Following the approval of the top down sketch I got the green light to go ahead and start blocking out. Rather than using the more typical BPS method I chose to scale primitives in order to quickly block out bold shapes and determine an overall scale. As I refined the shape and scale of spaces I added minor details (again with scaled primitives) and a couple of objects from the asset library to better illustrate the narrative functions of the locations.
Testing / Iteration
As more systems were coming online, including basic AI, I was able to rework areas to fit the work-in-progress player metrics. As the level came together I was starting to get a feel for the player height and default FOV; this allowed me to provide better opportunities for leading lines, weenies and the like.
Despite numerous source control issues (seriously, it was as if I were cursed), I got the first third of my assigned content into a good state and ready for the art team to jump in and start with preliminary visual treatments (and paint overs).
The level quickly ballooned in size from it’s original scope and became an open-plan/free-approach encounter – something that sparked controversy across the team for not sticking close enough to the Half-Life 2 formula.
I posted a little about this when the fifth Project Borealis update video went out. You can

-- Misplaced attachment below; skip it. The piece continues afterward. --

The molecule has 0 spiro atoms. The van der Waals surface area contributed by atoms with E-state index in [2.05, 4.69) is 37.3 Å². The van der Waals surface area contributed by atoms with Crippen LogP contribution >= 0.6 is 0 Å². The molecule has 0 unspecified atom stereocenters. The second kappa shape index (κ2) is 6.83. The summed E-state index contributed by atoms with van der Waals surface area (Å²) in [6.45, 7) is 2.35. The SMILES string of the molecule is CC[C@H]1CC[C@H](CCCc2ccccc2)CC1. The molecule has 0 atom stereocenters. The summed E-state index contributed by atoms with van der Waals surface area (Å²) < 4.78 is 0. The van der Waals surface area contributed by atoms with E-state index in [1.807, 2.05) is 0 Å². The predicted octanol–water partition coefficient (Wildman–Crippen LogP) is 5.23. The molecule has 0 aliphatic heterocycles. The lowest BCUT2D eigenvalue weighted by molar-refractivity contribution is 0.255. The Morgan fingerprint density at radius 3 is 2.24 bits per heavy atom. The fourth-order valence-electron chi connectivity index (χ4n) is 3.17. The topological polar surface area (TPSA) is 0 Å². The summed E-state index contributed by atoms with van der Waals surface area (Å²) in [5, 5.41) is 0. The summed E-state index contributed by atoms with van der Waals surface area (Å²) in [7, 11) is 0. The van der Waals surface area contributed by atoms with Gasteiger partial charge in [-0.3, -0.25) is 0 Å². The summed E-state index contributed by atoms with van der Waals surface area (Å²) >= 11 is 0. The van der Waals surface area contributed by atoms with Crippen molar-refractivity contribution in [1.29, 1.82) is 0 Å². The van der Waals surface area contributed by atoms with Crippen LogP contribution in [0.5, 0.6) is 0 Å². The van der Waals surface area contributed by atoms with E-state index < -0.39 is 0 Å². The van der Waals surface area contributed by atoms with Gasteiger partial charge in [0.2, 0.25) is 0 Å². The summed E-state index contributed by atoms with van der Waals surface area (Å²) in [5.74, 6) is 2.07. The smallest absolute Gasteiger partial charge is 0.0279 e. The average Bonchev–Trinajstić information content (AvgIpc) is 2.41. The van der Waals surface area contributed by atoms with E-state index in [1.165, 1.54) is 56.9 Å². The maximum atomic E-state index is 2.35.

read more about that here and see in the video below.
Troubles at sea
As is standard in a side project, I started extremely eager and pumped out work at a steady pace. My problem was that I was often building blind whilst waiting for various gameplay systems to come online. During those periods, my progress slowed to a crawl and my personal projects became more appealing. On my own projects, if I need a system to work, then I just build it – that’s the one advantage of being your own bottle neck.
After the excitement of the fifth update video died down, I was dealt a killing blow. It was requested that my levels be reassigned to another designer. This was the antithesis of what I wanted. I joined a large team in order to increase ownership, and make my mark, not to kick-start other people.
The reasoning for the request was fair; I was clearly not spending an adequate amount of time on the project. However, in my defence, it’s my professional opinion that continued work on that map was not going to aid the design in any meaningful way. This felt more like an art or social media-driven call. Perhaps due to pressure to show progress? I’m not sure, but it didn’t sit well with me.
I decided to step away from Project Borealis and hand off my work as requested. This was absolutely the right decision, since leaving the team my free time output has improved remarkably and I have expanded my knowledge to new areas of game development.
Coincidentally, at the same time I stepped away from Project Borealis, I had just started helping out on another project; Last Round. I also started working on a number of small experiments…
Overall, I’m glad that I joined the Project Borealis team and had that experience. Despite not having an ongoing impact, it’s great to be a part of those early days. I wish the Project Borealis team the best of luck for the future. I’m looking forward to whatever they show next!